Minister for Public Expenditure and Reform, Paschal Donohoe, has launched major national study on Irish voter attitudes. The launch comes following the publication of research done by Professor Gail McElroy and Professor Michael Marsh in the Department of Political Science, along with University College Dublin’s (UCD) David Farrell. The study, “A Conservative Revolution: Electoral Change in Twenty-First Century Ireland”, was completed in Ireland during a nine year period between 2002 and 2011.
The launch will also celebrate the work of Professor Marsh and his contribution to the study of Irish electoral behaviour over the course of four decades. The study is the first to explore the complete set of Irish National Elections Studies between 2002 and 2011. These large-scale post-election random sample surveys are designed to explain why Irish people vote in the way they do.
Speaking on the importance of the study McElroy said: “Any country that values its democracy needs credible and valid measures of how its citizens think, feel and behave at election time.” McElroy went on to say that the Irish National Election Study would provide political scientists with “quality, trustworthy and objective data on voter attitudes and opinions” and answer “why ideology continues to play such a minimal role in Irish politics”.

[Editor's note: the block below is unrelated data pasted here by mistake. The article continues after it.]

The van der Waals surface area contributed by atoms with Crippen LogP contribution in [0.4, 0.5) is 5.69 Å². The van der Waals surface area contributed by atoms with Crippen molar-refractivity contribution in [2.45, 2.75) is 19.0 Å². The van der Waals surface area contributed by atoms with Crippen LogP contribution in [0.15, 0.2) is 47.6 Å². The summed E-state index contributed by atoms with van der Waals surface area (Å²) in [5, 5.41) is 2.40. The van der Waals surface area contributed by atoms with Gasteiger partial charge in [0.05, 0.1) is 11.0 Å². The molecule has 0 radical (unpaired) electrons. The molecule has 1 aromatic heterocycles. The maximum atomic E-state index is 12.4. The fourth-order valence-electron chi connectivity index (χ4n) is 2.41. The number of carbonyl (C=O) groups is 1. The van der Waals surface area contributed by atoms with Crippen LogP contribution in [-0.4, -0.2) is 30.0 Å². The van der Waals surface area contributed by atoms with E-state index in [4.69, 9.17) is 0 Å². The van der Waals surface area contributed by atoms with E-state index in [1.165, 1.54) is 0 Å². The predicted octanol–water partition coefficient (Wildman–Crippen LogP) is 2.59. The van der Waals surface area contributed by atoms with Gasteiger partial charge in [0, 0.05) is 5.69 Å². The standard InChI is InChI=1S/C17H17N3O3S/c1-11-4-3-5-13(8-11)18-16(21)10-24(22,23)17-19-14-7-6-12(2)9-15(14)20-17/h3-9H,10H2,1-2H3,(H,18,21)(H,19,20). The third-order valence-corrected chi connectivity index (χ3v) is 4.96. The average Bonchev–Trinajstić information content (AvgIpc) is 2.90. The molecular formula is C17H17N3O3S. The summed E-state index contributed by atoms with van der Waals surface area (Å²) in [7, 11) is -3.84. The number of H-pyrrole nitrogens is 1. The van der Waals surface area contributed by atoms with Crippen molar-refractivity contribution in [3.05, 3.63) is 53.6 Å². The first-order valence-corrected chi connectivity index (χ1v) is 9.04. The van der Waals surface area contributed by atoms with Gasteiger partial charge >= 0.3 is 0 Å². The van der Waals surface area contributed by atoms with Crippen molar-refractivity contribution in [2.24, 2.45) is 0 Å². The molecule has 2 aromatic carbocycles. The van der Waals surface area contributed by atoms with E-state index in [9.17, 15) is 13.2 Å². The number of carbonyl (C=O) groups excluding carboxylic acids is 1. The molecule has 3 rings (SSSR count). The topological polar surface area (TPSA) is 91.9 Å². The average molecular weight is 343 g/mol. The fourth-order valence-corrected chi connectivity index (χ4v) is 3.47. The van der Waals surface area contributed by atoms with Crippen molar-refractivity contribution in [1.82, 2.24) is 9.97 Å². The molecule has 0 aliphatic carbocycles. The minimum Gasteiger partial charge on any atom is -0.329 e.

Some key findings of the study conclude that the health of the economy has long influenced election results, and that the tone of media coverage during recent Irish elections has had a limited impact on voters’ perceptions of the economy, and no direct influence on voting.
The study also found that the two largest parties in Ireland, Fianna Fáil and Fine Gael, are broad churches, meaning voters hear mixed messages from them. While voters place parties on a general left-right dimension, it does not influence their voting choices. The study found that Fianna Fáil was vulnerable to a generational change over a long period, which left the party with a smaller set of die-hard supporters, and in real competition with other parties for the remainder of the electorate’s vote.
It was also shown that voters who are in contact with their TD will often support their party at the next election, and that this voting is the result of sense of duty. This duty was unaffected by the economic crisis.
Professor Marsh concluded that “analyses of the first three studies indicate what is changing, from the growing importance of class to malleable party loyalties, but also expand many of the easier findings, including the absence of any clear meaning of what is meant by ‘right’ and ‘left’, and underline the importance of maintaining this series of election studies.”